Gospel music mixed with cries of grief at a Brooklyn church filled to overflowing with mourners for the funeral of a man who died in police custody after an officer placed him in an apparent chokehold, and his family was scheduled to meet with federal prosecutors in efforts to get a civil rights probe of...
Gospel music mixed with cries of grief at a Brooklyn church filled to overflowing with mourners for the funeral of a man who died in police custody after an officer placed him in an apparent chokehold, and his family was scheduled to meet with federal prosecutors in efforts to get a civil rights probe of his death.
The service for Eric Garner Wednesday night at Brooklyn’s Bethel Baptist Church opened with a mix of solemn prayer and an organ-backed gospel medley. Garner’s relatives stopped in front of his open casket, some weeping and wailing.
Garner, who had asthma, died last week on Staten Island. An amateur video shows a plainclothes police officer placing him in what appears be a chokehold. Garner, 43, can be heard gasping, “I can’t breathe!”
Police had suspected Garner of selling loose, untaxed cigarettes on the street.
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At the church, the program depicted Garner as an angel and included a collage of photographs from his life and death, including one of a sign echoing what he told officers before he died: “This Stops Today.”
At the end of the service, Garner’s relatives stood near the casket, some holding each other up, their faces gleaming with tears, as a young woman from the family delivered a stirring rendition of the Mariah Carey song “Hero.”
Garner’s sister, Ellisha Flagg, thanked mourners for supporting the family and asked all of his relatives in the church to stand before introducing Garner’s 90-year-old aunt, Katherine Williams.
Williams said she assumed the role of grandmother after Garner’s died and recalled how he picked her up on the Fourth of July and they spent the day with family on Coney Island. She then belted out a spiritual song that got mourners, including The Rev. Al Sharpton, clapping along.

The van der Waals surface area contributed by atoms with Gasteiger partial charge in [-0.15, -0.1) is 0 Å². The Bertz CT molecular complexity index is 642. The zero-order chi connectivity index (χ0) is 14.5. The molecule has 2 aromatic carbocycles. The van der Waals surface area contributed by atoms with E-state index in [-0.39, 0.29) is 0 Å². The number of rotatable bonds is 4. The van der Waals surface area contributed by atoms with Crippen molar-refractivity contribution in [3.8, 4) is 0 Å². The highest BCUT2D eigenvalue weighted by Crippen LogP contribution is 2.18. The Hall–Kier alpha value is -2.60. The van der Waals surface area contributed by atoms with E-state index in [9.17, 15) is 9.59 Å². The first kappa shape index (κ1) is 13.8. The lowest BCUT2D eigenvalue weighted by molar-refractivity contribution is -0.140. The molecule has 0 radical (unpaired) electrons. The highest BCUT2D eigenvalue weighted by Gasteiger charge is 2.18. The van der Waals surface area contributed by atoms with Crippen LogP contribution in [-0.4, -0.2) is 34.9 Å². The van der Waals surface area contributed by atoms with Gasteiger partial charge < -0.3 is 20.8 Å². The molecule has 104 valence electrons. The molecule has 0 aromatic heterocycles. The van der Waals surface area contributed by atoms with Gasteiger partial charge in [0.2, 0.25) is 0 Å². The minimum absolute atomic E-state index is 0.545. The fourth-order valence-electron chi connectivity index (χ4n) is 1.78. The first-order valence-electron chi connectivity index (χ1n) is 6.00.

Sharpton told the crowd he was scheduled to meet Friday with the U.S. attorney’s office, and he called for a civil rights probe. He took Ramsey Orta, the man who shot the video, to the lectern and praised him for recording the arrest.
Sharpton fired up the crowd with a point-by-point dissection of the events that led to Garner’s death.
“Yes, God will make a way, but God expects something of us,” he said. “When you can, in broad daylight, choke one of God’s children, he expects us to stand up and demand justice.”
The crowd included relatives of other men killed in interactions with police: Amadou Diallo and Sean Bell.
Sharpton compared Garner’s death to that of Diallo, who was shot by officers who said they thought a wallet was a gun.
“What excuse could you come up with this time?” Sharpton asked.
He said even if police forgot their training and used an illegal chokehold, they and medics needed to react when Garner said repeatedly, “I can’t breathe.”
“When does your decency kick in? When does your morality kick in?” Sharpton said.
Hundreds of people watched outside the church as pallbearers loaded Garner’s body into the hearse. After the door was closed, his cousin Melvin Scott stopped for a moment, praying before placing his hand against the vehicle’s rain-speckled back window.
Autopsy results are pending. One officer has been stripped of his gun and badge pending an investigation. Another has been placed on desk duty. Two paramedics and two EMTs have been placed on modified duty.
The New York Police Department has vowed to retrain its officers on the use of force. The training includes sending a team of officers to Los Angeles to learn how that city’s police department modified its use-of-force protocols after several high-profile episodes of brutality.